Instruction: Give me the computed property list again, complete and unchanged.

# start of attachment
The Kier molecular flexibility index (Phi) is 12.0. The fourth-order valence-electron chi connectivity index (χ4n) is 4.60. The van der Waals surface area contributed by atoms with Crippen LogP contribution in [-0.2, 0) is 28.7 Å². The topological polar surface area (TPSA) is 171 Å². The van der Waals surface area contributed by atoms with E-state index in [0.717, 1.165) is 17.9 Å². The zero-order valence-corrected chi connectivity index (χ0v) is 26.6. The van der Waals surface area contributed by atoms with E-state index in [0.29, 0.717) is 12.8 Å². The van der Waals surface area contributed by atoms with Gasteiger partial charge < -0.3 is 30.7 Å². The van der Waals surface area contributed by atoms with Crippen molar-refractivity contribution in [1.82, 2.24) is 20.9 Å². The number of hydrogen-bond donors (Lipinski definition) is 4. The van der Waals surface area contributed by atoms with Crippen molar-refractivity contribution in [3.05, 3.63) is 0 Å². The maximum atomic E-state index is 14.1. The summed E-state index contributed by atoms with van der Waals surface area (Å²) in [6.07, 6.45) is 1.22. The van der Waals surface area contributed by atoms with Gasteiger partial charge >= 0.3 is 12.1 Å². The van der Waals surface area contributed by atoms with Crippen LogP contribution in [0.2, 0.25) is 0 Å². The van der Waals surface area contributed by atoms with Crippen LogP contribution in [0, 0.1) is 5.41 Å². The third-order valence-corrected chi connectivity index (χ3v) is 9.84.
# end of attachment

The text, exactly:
The Kier molecular flexibility index (Phi) is 12.0. The fourth-order valence-electron chi connectivity index (χ4n) is 4.60. The van der Waals surface area contributed by atoms with Crippen LogP contribution in [-0.2, 0) is 28.7 Å². The topological polar surface area (TPSA) is 171 Å². The van der Waals surface area contributed by atoms with E-state index in [0.717, 1.165) is 17.9 Å². The zero-order valence-corrected chi connectivity index (χ0v) is 26.6. The van der Waals surface area contributed by atoms with E-state index in [0.29, 0.717) is 12.8 Å². The van der Waals surface area contributed by atoms with Gasteiger partial charge < -0.3 is 30.7 Å². The van der Waals surface area contributed by atoms with Crippen molar-refractivity contribution in [1.82, 2.24) is 20.9 Å². The number of hydrogen-bond donors (Lipinski definition) is 4. The van der Waals surface area contributed by atoms with Crippen molar-refractivity contribution in [3.05, 3.63) is 0 Å². The maximum atomic E-state index is 14.1. The summed E-state index contributed by atoms with van der Waals surface area (Å²) in [6.07, 6.45) is 1.22. The van der Waals surface area contributed by atoms with Gasteiger partial charge >= 0.3 is 12.1 Å². The van der Waals surface area contributed by atoms with Crippen LogP contribution in [0.2, 0.25) is 0 Å². The van der Waals surface area contributed by atoms with Crippen LogP contribution in [0, 0.1) is 5.41 Å². The third-order valence-corrected chi connectivity index (χ3v) is 9.84.